This is how I have started storing our stock of wet and dry chemicals. Most labs have an abundance of both dry and wet chemicals that must be kept for reagent solutions, media mixes, pH calibration and other. Depending on the size of the lab, chemicals might be stored inside of specially designed cabinets that are prevent accidental spills. Sometimes the chemicals will be put on a shelf, countertop, refrigerator or freezer. This is an issue in most of the clinical, research and academic laboratories I have worked in and may be for many others. Over the years and out of want to be safe, I have designed a suitable solution for storing both wet and dry chemicals that is safe for everyone to use.
Chemicals can be hazardous if they leak, spill or come in contact with other non-compatible chemicals. Therefore is it the duty of someone who cares to make sure this never happens. For instance, I take chemicals very seriously, not because my mother was a chemist for so many years that she lost her sense of smell but because I was a victim of a small histology company and its lack of safety procedures.
The chemical storage protocol here has been modified from a hazardous waste guideline. This guideline provides details of specific chemicals that can and cannot go together as a waste stream. Therefore I conclude that these chemicals should also be stored in the same way. There are some obvious conditions I would like to point out anyway. Flammable cabinets should be used, not only for your sake, but for the firemen who might come to rescue you. This tells everyone to beware. This also goes for acid and base cabinets. I feel these are necessary for the Modern laboratory. Acids and bases do not go together, obviously. Secondary containers are helpful when space is limited and chemicals must be stored close together. The container would contain a spill or leak from reaching other non-compatible chemicals.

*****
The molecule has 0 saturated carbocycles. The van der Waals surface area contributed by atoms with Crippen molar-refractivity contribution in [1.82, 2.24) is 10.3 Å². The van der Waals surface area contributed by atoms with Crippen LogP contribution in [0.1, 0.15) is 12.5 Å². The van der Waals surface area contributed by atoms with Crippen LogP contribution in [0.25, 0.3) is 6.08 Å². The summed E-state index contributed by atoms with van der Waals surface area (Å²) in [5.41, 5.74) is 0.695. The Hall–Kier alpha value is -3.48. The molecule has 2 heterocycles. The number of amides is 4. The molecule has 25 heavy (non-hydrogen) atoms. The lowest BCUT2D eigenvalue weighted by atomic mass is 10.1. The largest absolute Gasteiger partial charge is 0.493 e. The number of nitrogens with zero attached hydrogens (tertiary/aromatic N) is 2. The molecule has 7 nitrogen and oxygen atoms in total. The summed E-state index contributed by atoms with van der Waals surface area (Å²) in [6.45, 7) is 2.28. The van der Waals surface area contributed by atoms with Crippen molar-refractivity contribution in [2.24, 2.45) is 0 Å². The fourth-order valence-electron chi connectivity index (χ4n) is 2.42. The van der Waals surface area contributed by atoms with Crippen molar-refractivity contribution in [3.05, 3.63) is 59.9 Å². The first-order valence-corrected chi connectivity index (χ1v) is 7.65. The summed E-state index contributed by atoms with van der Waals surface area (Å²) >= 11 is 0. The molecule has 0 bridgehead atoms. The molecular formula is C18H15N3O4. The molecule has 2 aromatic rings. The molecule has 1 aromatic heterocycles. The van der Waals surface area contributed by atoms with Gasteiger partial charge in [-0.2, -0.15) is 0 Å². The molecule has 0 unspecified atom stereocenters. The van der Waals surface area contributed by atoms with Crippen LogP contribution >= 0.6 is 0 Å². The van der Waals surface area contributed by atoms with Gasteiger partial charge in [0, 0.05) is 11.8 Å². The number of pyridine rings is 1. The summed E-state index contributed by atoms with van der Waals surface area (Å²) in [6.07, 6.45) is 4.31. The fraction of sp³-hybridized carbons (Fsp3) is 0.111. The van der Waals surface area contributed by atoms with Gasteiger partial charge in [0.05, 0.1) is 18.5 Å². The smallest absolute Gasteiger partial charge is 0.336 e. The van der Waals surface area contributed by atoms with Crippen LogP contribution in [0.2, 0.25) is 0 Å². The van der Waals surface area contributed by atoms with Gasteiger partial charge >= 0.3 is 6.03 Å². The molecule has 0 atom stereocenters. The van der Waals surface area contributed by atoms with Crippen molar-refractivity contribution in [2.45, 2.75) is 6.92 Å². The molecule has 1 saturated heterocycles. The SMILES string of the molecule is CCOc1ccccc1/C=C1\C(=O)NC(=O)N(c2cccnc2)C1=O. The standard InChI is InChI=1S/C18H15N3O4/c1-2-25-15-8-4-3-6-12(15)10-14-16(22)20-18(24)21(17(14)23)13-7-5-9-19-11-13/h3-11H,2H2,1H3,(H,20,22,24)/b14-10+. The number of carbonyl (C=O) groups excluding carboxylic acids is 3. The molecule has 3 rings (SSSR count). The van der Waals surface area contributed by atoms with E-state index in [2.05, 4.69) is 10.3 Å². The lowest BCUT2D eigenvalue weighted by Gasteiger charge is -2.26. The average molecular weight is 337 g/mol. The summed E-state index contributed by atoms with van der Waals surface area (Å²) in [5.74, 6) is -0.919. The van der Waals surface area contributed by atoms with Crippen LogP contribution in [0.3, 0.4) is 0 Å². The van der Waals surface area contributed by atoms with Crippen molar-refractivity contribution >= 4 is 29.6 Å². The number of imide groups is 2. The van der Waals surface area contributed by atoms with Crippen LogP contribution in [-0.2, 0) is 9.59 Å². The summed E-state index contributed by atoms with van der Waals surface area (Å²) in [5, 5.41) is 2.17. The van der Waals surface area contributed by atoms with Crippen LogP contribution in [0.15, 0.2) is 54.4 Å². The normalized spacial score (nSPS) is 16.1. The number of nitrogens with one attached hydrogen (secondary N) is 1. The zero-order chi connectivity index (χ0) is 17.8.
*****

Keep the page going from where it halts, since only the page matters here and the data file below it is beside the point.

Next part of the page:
The chemical chart breaks down what chemical can and cannot be stored together, essentially making safety a top priority. The PDF of the chart is below and will also be placed in the protocols page.
I hope this helps.
How do you store chemicals in your lab?